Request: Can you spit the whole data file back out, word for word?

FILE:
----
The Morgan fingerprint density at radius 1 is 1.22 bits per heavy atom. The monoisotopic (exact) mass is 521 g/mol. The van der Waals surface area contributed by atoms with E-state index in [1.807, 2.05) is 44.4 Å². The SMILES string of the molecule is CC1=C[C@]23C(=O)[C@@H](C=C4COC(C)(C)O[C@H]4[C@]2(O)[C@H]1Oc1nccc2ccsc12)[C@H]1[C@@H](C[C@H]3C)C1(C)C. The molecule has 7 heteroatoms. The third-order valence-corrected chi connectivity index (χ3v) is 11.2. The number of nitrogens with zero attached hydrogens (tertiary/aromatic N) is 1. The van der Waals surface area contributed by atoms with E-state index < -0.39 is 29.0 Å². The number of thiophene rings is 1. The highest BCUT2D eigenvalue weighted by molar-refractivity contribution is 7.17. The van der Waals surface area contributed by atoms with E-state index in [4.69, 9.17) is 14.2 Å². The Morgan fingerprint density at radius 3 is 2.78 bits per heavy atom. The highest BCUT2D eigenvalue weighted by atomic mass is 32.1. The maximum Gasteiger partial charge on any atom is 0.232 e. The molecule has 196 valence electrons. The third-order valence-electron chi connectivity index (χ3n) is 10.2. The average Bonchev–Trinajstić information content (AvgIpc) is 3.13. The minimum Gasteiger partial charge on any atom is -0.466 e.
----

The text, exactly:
The Morgan fingerprint density at radius 1 is 1.22 bits per heavy atom. The monoisotopic (exact) mass is 521 g/mol. The van der Waals surface area contributed by atoms with E-state index in [1.807, 2.05) is 44.4 Å². The SMILES string of the molecule is CC1=C[C@]23C(=O)[C@@H](C=C4COC(C)(C)O[C@H]4[C@]2(O)[C@H]1Oc1nccc2ccsc12)[C@H]1[C@@H](C[C@H]3C)C1(C)C. The molecule has 7 heteroatoms. The third-order valence-corrected chi connectivity index (χ3v) is 11.2. The number of nitrogens with zero attached hydrogens (tertiary/aromatic N) is 1. The van der Waals surface area contributed by atoms with E-state index < -0.39 is 29.0 Å². The number of thiophene rings is 1. The highest BCUT2D eigenvalue weighted by molar-refractivity contribution is 7.17. The van der Waals surface area contributed by atoms with E-state index in [4.69, 9.17) is 14.2 Å². The Morgan fingerprint density at radius 3 is 2.78 bits per heavy atom. The highest BCUT2D eigenvalue weighted by atomic mass is 32.1. The maximum Gasteiger partial charge on any atom is 0.232 e. The molecule has 196 valence electrons. The third-order valence-electron chi connectivity index (χ3n) is 10.2. The average Bonchev–Trinajstić information content (AvgIpc) is 3.13. The minimum Gasteiger partial charge on any atom is -0.466 e.